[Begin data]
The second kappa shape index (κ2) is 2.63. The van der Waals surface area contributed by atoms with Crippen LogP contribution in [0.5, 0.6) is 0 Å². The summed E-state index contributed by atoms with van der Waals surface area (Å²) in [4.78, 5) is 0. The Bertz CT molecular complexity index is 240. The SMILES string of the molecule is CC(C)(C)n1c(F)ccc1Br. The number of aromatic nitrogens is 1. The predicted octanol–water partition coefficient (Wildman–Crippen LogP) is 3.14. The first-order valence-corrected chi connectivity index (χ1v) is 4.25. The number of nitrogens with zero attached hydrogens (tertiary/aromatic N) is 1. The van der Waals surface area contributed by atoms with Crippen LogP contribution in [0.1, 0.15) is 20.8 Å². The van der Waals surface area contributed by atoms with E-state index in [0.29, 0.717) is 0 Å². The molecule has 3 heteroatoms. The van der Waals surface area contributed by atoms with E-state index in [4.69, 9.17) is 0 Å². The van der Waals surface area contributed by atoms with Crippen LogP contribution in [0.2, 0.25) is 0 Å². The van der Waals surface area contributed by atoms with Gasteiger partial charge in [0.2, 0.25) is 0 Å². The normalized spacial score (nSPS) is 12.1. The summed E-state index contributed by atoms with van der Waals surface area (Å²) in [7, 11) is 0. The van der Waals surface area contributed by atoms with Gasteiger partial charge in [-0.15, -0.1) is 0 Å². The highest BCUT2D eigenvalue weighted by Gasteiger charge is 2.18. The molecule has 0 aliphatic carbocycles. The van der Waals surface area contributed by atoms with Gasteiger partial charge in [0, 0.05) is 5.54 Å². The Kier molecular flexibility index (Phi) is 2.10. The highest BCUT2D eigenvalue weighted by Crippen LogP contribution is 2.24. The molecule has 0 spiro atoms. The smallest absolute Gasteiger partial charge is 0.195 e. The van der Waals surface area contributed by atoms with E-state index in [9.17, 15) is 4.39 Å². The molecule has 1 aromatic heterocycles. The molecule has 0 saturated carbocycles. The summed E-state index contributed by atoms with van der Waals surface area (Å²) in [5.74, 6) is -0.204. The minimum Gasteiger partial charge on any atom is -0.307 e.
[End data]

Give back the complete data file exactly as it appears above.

The second kappa shape index (κ2) is 2.63. The van der Waals surface area contributed by atoms with Crippen LogP contribution in [0.5, 0.6) is 0 Å². The summed E-state index contributed by atoms with van der Waals surface area (Å²) in [4.78, 5) is 0. The Bertz CT molecular complexity index is 240. The SMILES string of the molecule is CC(C)(C)n1c(F)ccc1Br. The number of aromatic nitrogens is 1. The predicted octanol–water partition coefficient (Wildman–Crippen LogP) is 3.14. The first-order valence-corrected chi connectivity index (χ1v) is 4.25. The number of nitrogens with zero attached hydrogens (tertiary/aromatic N) is 1. The van der Waals surface area contributed by atoms with Crippen LogP contribution in [0.1, 0.15) is 20.8 Å². The van der Waals surface area contributed by atoms with E-state index in [0.29, 0.717) is 0 Å². The molecule has 3 heteroatoms. The van der Waals surface area contributed by atoms with E-state index in [4.69, 9.17) is 0 Å². The van der Waals surface area contributed by atoms with Crippen LogP contribution in [0.2, 0.25) is 0 Å². The van der Waals surface area contributed by atoms with Gasteiger partial charge in [0.2, 0.25) is 0 Å². The normalized spacial score (nSPS) is 12.1. The summed E-state index contributed by atoms with van der Waals surface area (Å²) in [7, 11) is 0. The van der Waals surface area contributed by atoms with Gasteiger partial charge in [-0.15, -0.1) is 0 Å². The highest BCUT2D eigenvalue weighted by Gasteiger charge is 2.18. The molecule has 0 aliphatic carbocycles. The van der Waals surface area contributed by atoms with Gasteiger partial charge in [0, 0.05) is 5.54 Å². The Kier molecular flexibility index (Phi) is 2.10. The highest BCUT2D eigenvalue weighted by Crippen LogP contribution is 2.24. The molecule has 0 spiro atoms. The smallest absolute Gasteiger partial charge is 0.195 e. The van der Waals surface area contributed by atoms with E-state index in [9.17, 15) is 4.39 Å². The molecule has 1 aromatic heterocycles. The molecule has 0 saturated carbocycles. The summed E-state index contributed by atoms with van der Waals surface area (Å²) in [5.74, 6) is -0.204. The minimum Gasteiger partial charge on any atom is -0.307 e.